World Password Day: Will we soon see the death of the password?
The death of the password has been a long-awaited event in the world of cybersecurity. Recent years have seen the development of a number of technologies, such as 2FA – also known as two-factor authentication – and passkeys that could replace it. In this article, we explore these new technologies for you…
Now in its 10th year, World Password Day celebrates every first Thursday in May. The annual event was designed to reflect on password usage and develop better password practices in order to keep us safer.
What’s wrong with password identification?
Passwords have long been considered by cybersecurity experts as a weak link in the security chain, as they are often easy to guess or crack. This because they are designed to be remembered. For the same reason, users often reuse the same password across multiple accounts. So this form of identification is, arguably, as fallible as we are.
According to the 2022 Verizon Data Breach Investigations report, “the human element continues to drive breaches. Whether it is the use of stolen credentials, phishing or simply an error, people continue to play a large part in incidents and breaches alike.”
The research found that 73% of security breaches came from those above-mentioned methods, and others in the top ten. Carelessness was listed as another big factor, associated with errors such as mis-delivery and misconfiguration.
So what’s the answer?
2FA, or two-factor authentication, also known as multi-factor authentication, is a security measure that requires users to provide two or more pieces of evidence to access their accounts or complete a transaction. It adds an extra layer of protection to online accounts, making it more difficult for cybercriminals to steal information.
2FA can come in different forms, including biometric factors like fingerprints or facial recognition, physical factors like a smart card or key fob, or knowledge-based factors like a password or pin. The most common form of 2FA is a combination of a password and a one-time code that is sent to the user’s phone or email.
The rise of password-free authentication has been fueled by the adoption of standards such as FIDO2, which is an open authentication standard that enables password-free authentication using biometrics, hardware tokens, or other means. FIDO2 is backed by a consortium of companies including Google, Microsoft, and Yubico, and is rapidly gaining adoption across the industry.
Speaking on MIT’s Technology Review in 2022, editor-in-chief Mat Honan notes that the process of replacing the password is already underway.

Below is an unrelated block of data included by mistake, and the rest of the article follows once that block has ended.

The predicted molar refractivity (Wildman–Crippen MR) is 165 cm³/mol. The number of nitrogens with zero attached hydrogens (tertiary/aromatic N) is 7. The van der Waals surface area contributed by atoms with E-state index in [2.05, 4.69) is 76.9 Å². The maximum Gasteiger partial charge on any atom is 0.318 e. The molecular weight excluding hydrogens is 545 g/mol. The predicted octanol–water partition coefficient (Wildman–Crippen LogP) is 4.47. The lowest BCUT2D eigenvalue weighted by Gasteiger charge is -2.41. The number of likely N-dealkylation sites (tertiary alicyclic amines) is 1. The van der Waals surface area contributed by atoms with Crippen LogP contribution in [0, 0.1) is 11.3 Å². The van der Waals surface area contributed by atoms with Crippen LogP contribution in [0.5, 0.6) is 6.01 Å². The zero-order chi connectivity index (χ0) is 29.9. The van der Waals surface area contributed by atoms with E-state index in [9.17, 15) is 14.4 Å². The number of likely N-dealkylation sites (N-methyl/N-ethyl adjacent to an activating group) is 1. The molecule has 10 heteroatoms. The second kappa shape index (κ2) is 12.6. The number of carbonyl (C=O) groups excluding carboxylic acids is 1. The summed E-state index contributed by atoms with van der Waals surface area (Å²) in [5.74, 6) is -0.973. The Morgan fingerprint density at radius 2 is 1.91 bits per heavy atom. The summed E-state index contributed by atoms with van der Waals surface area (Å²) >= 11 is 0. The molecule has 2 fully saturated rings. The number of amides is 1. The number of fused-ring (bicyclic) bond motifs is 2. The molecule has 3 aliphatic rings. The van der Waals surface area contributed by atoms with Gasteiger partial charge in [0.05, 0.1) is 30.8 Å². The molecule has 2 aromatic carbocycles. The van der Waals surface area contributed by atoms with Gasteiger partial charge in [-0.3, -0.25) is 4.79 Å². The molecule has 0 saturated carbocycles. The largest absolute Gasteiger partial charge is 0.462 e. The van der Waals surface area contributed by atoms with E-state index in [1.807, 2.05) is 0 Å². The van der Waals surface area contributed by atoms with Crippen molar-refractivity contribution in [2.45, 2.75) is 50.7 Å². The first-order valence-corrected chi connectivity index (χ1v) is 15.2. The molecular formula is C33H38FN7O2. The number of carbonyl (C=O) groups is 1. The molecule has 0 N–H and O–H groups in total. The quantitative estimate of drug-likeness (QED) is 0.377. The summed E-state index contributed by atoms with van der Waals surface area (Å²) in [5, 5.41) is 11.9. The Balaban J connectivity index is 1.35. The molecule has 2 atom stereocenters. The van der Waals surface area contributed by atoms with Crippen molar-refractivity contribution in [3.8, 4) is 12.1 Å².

“Enterprise-oriented companies like Okta and Duo, as well as personal identity providers like Google, offer ways for people to log in to apps and services without having to enter a password. Apple’s facial recognition system has taken biometric login mainstream.
“Most notably, Microsoft announced in March 2021 that some of its customers could go completely passwordless, and it followed up in September by telling people to delete their passwords altogether. Those other methods of authentication? They’re finally winning.”
Speaking via its website, Microsoft commented: “One simple step we can all take to protect our accounts today is adding multifactor authentication, which blocks 99.9% account compromise attacks. The Microsoft Authenticator app is free and provides multiple options for authentication, including time-based one-time passcodes (TOTP), push notifications, and passwordless sign-in—all of which work for any site that supports multifactor authentication. Authenticator is available for Android and iOS and gives you the option to turn two-step verification on or off. For your Microsoft Account, multifactor authentication is usually only needed the first time you sign in or after changing your password. Once your device is recognised, you’ll just need your primary sign-in.”
As well as 2FA, blockchain identity management is a way of securely managing and verifying the identity of individuals or entities using blockchain technology.
It relies on a decentralised network of computers, where each participant maintains a copy of a virtual ledger. Identity information is stored in the form of digital certificates, which are cryptographically signed and stored on the blockchain.
This decentralised approach is said to make it more difficult for hackers to compromise the system, as they would need to attack every node in the network simultaneously. Additionally, users have more control over their own data, and can choose which parties can access their information.
Rohan Pinto, CTO and Founder of 1Kosmos BlockID and member of the Forbes Technology Council, added: “Blockchain identity management is the bane of password-based verification, all the more so because of the development of decentralised identifiers (DIDs). Over time, digital identities will evolve into self-sovereign identities, allowing users to own and independently manage their personal data.
“Passwords were meant to evolve into death. It’s only a matter of time before they actually do.”
For more computing news, click here.